Nuts and bolts of the Dodd/Feingold amendment on telco immunity

[from the office of Sen. Russ Feingold]

Fact Sheet on Dodd-Feingold Amendment to Strike Retroactive Immunity

Senate Bill 2248 would require the courts to throw out lawsuits alleging that telephone companies broke the law by participating in warrantless surveillance. If the immunity provision became law, even if it could be proven that telephone companies clearly and knowingly broke the law, they would not be held accountable, and Americans’ privacy rights would be nullified.

The Dodd-Feingold amendment would strike this automatic, retroactive immunity provision and leave it to the courts to determine whether the telephone companies acted properly and therefore deserve immunity.

Myths and Reality Regarding Immunity:

Myth: The bill’s provision is necessary to extend immunity to telephone companies that responded in good faith to a government request.

Reality: Existing law already immunizes telephone companies that respond in good faith to a government request, as long as that request meets certain clearly spelled-out statutory requirements. This carefully designed provision protects the companies and Americans’ privacy by encouraging the companies to comply with legitimate requests but not to comply with requests that don’t meet the requirements laid out in the law.

Myth: A vote against immunity is a vote for liability.

Reality: A vote against immunity allows the courts to decide whether liability is or is not appropriate, based on the facts of the case. If the facts exonerate the telephone companies, there will be no liability.

Myth: Telephone companies should not be expected to know whether the government’s request for assistance was lawful.

Reality: Telephone companies have a long history of receiving requests for assistance from the government. In the 1970s, they worked with Congress to devise a law that tells them exactly which government requests they should honor, in terms that are clear and easy to follow. And they have lawyers who are well-paid to compare government requests with the requirements of the law.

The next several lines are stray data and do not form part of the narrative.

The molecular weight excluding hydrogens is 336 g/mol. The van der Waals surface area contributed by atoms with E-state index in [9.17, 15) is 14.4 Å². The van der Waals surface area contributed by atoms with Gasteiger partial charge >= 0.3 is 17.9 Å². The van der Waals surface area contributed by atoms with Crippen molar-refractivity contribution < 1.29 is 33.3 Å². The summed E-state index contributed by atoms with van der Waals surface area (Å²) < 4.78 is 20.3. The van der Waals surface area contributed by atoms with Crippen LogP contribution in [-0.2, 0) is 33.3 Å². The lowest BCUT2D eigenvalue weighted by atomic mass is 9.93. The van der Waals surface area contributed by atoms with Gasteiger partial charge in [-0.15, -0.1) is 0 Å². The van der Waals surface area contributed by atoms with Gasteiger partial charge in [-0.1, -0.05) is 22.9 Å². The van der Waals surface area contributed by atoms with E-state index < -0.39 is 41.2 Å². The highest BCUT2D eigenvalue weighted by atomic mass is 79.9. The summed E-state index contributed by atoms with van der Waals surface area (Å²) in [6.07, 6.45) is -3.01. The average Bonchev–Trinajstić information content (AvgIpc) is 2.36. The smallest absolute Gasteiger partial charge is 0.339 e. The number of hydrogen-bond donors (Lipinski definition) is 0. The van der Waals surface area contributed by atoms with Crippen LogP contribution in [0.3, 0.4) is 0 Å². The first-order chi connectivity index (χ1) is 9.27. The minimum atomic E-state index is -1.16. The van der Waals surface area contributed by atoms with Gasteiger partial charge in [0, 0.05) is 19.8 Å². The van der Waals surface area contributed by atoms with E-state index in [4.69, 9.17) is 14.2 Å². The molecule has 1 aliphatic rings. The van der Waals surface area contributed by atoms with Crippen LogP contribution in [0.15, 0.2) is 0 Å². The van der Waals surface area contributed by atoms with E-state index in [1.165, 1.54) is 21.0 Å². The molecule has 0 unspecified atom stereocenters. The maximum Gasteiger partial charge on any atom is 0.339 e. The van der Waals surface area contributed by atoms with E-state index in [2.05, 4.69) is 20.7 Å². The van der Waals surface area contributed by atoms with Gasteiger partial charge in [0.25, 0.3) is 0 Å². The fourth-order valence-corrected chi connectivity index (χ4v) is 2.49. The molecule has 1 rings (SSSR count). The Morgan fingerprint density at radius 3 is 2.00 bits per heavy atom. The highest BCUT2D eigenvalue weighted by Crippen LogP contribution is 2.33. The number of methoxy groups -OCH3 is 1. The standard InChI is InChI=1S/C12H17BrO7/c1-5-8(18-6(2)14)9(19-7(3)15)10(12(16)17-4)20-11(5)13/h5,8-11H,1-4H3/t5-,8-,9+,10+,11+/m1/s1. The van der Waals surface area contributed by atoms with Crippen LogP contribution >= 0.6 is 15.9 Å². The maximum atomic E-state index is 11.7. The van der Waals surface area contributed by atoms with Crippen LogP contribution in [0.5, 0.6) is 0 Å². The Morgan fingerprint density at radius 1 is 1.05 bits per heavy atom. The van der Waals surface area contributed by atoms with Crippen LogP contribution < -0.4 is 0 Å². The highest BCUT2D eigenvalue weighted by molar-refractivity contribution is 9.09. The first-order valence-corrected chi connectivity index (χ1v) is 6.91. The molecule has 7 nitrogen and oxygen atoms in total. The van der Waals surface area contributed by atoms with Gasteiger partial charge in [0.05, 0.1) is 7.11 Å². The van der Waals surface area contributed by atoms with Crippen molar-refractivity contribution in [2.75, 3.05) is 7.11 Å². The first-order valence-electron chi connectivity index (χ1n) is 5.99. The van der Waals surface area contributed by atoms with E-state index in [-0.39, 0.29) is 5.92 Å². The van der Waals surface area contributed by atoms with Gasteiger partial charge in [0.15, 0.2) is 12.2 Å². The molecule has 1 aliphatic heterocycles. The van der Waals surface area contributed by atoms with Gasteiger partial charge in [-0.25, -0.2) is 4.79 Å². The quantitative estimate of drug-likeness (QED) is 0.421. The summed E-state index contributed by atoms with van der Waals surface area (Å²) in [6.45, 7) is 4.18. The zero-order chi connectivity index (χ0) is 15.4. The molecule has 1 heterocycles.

Myth: If we don’t pass retroactive immunity, the government will lose companies’ cooperation in the future.

Reality: The immunity provision in current law gives telephone companies an ironclad defense if they received a government certification that meets certain clear requirements. It holds companies liable for complying with non-compliant government requests precisely because we don’t want the companies to cooperate with illegal government programs. Preventing that kind of cooperation, and protecting Americans from illegitimate government snooping, is one of the main reasons FISA was passed.

Myth: The bill's immunity provision is appropriate given the heightened urgency and threat level in the immediate aftermath of 9-11.

Reality: The bill does not focus on the "immediate aftermath" of 9-11; it would immunize illegal conduct even if that conduct occurred five years after 9-11.

Myth: The common law immunizes private parties that give requested assistance to government officials.

Reality: If that were true, there would be no need for Congress to step in. The truth is that the common law sometimes immunizes private parties that give assistance to government officials where that assistance is compelled by law. However, the common law never immunizes private parties for providing assistance to government officials when that assistance is clearly prohibited by law.

Myth: The telephone companies will not be able to defend themselves because the government has invoked the state secrets privilege.

Reality: There is no precedent to suggest that a court would rule against a defendant when there is privileged evidence that could possibly exonerate that defendant. That simply is not how courts handle such cases. But even if that were a risk, the state secrets problem should be addressed directly, in a manner that is fair to both parties.

Myth: These cases could bankrupt the telephone companies.

Reality: If the companies engaged in such widespread illegal conduct that the damages would be enormous, Congress can intervene to limit the damages. That’s a far more appropriate response than simply giving the companies a free pass for any illegal conduct.

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